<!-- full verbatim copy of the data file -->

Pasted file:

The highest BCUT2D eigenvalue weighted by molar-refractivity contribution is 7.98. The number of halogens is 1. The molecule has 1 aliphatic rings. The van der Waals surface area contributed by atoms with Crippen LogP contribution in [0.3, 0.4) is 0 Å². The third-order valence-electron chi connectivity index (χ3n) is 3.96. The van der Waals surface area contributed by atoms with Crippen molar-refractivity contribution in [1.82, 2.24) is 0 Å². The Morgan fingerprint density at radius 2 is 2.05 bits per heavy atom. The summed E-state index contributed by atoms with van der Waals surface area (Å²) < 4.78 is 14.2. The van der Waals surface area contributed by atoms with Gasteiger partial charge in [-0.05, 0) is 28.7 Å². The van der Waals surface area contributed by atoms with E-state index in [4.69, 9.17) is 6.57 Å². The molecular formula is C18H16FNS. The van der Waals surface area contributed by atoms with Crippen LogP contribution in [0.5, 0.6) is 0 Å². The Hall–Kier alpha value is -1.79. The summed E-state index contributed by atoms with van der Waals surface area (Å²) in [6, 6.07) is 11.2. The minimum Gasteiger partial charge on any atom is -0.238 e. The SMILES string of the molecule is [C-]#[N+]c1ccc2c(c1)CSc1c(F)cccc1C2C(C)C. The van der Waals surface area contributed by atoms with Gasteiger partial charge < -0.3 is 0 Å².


The highest BCUT2D eigenvalue weighted by molar-refractivity contribution is 7.98. The number of halogens is 1. The molecule has 1 aliphatic rings. The van der Waals surface area contributed by atoms with Crippen LogP contribution in [0.3, 0.4) is 0 Å². The third-order valence-electron chi connectivity index (χ3n) is 3.96. The van der Waals surface area contributed by atoms with Crippen molar-refractivity contribution in [1.82, 2.24) is 0 Å². The Morgan fingerprint density at radius 2 is 2.05 bits per heavy atom. The summed E-state index contributed by atoms with van der Waals surface area (Å²) < 4.78 is 14.2. The van der Waals surface area contributed by atoms with Gasteiger partial charge in [-0.05, 0) is 28.7 Å². The van der Waals surface area contributed by atoms with E-state index in [4.69, 9.17) is 6.57 Å². The molecular formula is C18H16FNS. The van der Waals surface area contributed by atoms with Crippen LogP contribution in [0.5, 0.6) is 0 Å². The Hall–Kier alpha value is -1.79. The summed E-state index contributed by atoms with van der Waals surface area (Å²) in [6, 6.07) is 11.2. The minimum Gasteiger partial charge on any atom is -0.238 e. The SMILES string of the molecule is [C-]#[N+]c1ccc2c(c1)CSc1c(F)cccc1C2C(C)C. The van der Waals surface area contributed by atoms with Gasteiger partial charge < -0.3 is 0 Å².